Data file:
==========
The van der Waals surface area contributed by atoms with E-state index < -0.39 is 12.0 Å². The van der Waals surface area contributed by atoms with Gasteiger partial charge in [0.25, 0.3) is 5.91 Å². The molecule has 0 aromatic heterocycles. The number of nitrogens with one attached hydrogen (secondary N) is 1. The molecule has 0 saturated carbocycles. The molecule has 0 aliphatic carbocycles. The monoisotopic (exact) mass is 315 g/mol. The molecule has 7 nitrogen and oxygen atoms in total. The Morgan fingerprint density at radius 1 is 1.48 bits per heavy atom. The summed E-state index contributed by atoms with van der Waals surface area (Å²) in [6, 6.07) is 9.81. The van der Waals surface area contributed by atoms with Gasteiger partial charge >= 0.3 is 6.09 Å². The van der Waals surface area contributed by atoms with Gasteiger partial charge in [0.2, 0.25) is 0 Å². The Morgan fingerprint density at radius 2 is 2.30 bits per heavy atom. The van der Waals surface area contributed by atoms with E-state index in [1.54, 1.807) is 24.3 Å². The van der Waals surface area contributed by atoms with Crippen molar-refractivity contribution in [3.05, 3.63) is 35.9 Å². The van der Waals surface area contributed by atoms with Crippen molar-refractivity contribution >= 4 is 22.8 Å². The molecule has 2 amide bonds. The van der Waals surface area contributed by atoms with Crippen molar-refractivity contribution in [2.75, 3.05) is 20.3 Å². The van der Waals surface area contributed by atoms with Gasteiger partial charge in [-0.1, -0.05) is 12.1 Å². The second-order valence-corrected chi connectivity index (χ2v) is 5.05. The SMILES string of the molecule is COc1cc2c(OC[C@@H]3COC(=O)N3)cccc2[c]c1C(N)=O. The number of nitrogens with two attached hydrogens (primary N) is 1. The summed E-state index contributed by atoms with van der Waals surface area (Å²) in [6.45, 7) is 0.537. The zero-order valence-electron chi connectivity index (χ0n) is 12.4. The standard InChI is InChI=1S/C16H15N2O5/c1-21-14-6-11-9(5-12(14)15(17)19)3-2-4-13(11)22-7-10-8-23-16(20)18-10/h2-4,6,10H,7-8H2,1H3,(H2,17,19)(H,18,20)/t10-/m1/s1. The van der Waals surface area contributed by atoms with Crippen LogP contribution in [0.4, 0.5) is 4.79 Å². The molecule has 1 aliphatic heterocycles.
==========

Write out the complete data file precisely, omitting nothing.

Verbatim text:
The van der Waals surface area contributed by atoms with E-state index < -0.39 is 12.0 Å². The van der Waals surface area contributed by atoms with Gasteiger partial charge in [0.25, 0.3) is 5.91 Å². The molecule has 0 aromatic heterocycles. The number of nitrogens with one attached hydrogen (secondary N) is 1. The molecule has 0 saturated carbocycles. The molecule has 0 aliphatic carbocycles. The monoisotopic (exact) mass is 315 g/mol. The molecule has 7 nitrogen and oxygen atoms in total. The Morgan fingerprint density at radius 1 is 1.48 bits per heavy atom. The summed E-state index contributed by atoms with van der Waals surface area (Å²) in [6, 6.07) is 9.81. The van der Waals surface area contributed by atoms with Gasteiger partial charge >= 0.3 is 6.09 Å². The van der Waals surface area contributed by atoms with Gasteiger partial charge in [0.2, 0.25) is 0 Å². The Morgan fingerprint density at radius 2 is 2.30 bits per heavy atom. The van der Waals surface area contributed by atoms with E-state index in [1.54, 1.807) is 24.3 Å². The van der Waals surface area contributed by atoms with Crippen molar-refractivity contribution in [3.05, 3.63) is 35.9 Å². The van der Waals surface area contributed by atoms with Crippen molar-refractivity contribution >= 4 is 22.8 Å². The molecule has 2 amide bonds. The van der Waals surface area contributed by atoms with Crippen molar-refractivity contribution in [2.75, 3.05) is 20.3 Å². The van der Waals surface area contributed by atoms with Gasteiger partial charge in [-0.1, -0.05) is 12.1 Å². The second-order valence-corrected chi connectivity index (χ2v) is 5.05. The SMILES string of the molecule is COc1cc2c(OC[C@@H]3COC(=O)N3)cccc2[c]c1C(N)=O. The number of nitrogens with two attached hydrogens (primary N) is 1. The summed E-state index contributed by atoms with van der Waals surface area (Å²) in [6.45, 7) is 0.537. The zero-order valence-electron chi connectivity index (χ0n) is 12.4. The standard InChI is InChI=1S/C16H15N2O5/c1-21-14-6-11-9(5-12(14)15(17)19)3-2-4-13(11)22-7-10-8-23-16(20)18-10/h2-4,6,10H,7-8H2,1H3,(H2,17,19)(H,18,20)/t10-/m1/s1. The van der Waals surface area contributed by atoms with Crippen LogP contribution in [0.4, 0.5) is 4.79 Å². The molecule has 1 aliphatic heterocycles.